Hollande Takes First Step Towards Necessary Reform of Constitutional Council

François Hollande.Photo: Flickr.com/jmayrault

François Hollande.
Photo: Flickr.com/jmayrault

In his New Year’s speech to the “wise men” of the Constitutional Council, François Hollande declared that he would put an end to the right held by former Presidents to be members of this institution. Hollande’s decision acknowledges one fact: the Constitutional Council has gone from a technical, marginal institution to a guardian of the Constitution, with the American Supreme Court as a model. As a result, it needs to be reformed.

In the minds of the American people, the Supreme Court is just as old as their country; an institution that is an integral part of their Constitution. In France, however, having a group of justices deciding whether or not some ideas are compatible with the constitution and sometimes banning laws that violate it is a new concept, and sometimes even a shocking one.

The Constitutional Council has little in common with the US Supreme Court despite all the simplistic comparisons that can be made between them. It was created in 1958 at the dawn of the 5th Republic. For a long time, it remained just an institution in which laws were analyzed technically before they were published. Were they well written? Implementable? Was there a direct conflict with the fundamental principles of the Constitution? It could neither settle actual cases nor be a source of jurisprudence after the laws were put in place.

In the past few years though, this institution has undergone an important evolution, a change coming from the media and the people, who tend to consider the Council as the highest and unbiased authority of the Republic.

It would be unfair, though, to assert that the American example was ignored in the history of the French Republic. There have been debates throughout French political history about the establishment of a constitutional check, since the very beginning of the French Revolution. It was always rejected because of a simple principle: the law expresses the “general will” as put forward by Rousseau in his Social Contract, and works for the greater good of all the citizens. This law comes from the sovereign people and it is the work of the State to work for the good of all.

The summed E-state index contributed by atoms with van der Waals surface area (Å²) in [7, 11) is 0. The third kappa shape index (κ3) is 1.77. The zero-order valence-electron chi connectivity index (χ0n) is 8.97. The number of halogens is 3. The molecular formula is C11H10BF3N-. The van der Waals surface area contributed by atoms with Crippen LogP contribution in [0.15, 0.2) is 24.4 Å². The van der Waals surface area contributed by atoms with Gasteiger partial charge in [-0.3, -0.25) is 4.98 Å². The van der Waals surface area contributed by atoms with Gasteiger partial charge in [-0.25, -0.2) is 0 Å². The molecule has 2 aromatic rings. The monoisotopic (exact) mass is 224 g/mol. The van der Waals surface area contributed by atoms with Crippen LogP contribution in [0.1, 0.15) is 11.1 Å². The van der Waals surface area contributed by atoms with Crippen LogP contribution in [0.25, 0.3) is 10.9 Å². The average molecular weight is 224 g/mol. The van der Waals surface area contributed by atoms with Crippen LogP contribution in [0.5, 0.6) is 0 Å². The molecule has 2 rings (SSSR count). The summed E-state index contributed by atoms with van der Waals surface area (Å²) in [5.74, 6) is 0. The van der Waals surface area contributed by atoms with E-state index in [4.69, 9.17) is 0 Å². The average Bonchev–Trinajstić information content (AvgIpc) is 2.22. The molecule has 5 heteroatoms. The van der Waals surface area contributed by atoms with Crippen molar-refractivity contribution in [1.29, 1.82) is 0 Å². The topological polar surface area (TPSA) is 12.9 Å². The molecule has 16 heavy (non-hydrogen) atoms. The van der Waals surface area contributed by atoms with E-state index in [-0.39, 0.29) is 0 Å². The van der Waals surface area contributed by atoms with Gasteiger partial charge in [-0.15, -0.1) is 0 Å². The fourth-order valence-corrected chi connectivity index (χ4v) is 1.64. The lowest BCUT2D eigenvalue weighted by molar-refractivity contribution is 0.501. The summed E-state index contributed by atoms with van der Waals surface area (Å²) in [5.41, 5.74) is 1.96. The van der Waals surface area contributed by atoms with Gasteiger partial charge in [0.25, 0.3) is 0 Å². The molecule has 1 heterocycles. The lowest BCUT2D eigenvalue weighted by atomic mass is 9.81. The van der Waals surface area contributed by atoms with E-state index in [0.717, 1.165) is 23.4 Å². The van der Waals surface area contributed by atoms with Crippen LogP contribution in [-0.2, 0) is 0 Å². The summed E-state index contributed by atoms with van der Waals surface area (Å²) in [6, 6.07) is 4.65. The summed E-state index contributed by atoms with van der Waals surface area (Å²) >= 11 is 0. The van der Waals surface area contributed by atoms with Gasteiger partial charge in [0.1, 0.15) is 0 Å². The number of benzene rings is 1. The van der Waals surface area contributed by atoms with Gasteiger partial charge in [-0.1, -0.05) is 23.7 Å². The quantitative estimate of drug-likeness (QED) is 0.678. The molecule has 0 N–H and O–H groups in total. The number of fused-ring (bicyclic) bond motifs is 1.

Nevertheless, there is no need to be a political expert to see that there is never a complete and unanimous consensus over any issue. As a result, in that paradigm, the will of the majority is turned into the “general will,” an honorable goal that nonetheless has its pros and its cons.

The history of the US gave birth to a radically different system. From the publication of the Federalist Papers, which debated the principles of the would-be Constitution, American institutions were built with mechanisms to defend the minority opinion from majority hegemony. In order to preserve the rights of minority voices from the invocation of the “greater good” and to find an articulation between the Federal and the State powers, a system of “checks and balances” was instituted, and the Supreme Court became the key defender of the Constitution. This political system was erected with one central thread in mind: to preserve individual freedoms and find a balance between diverging interests.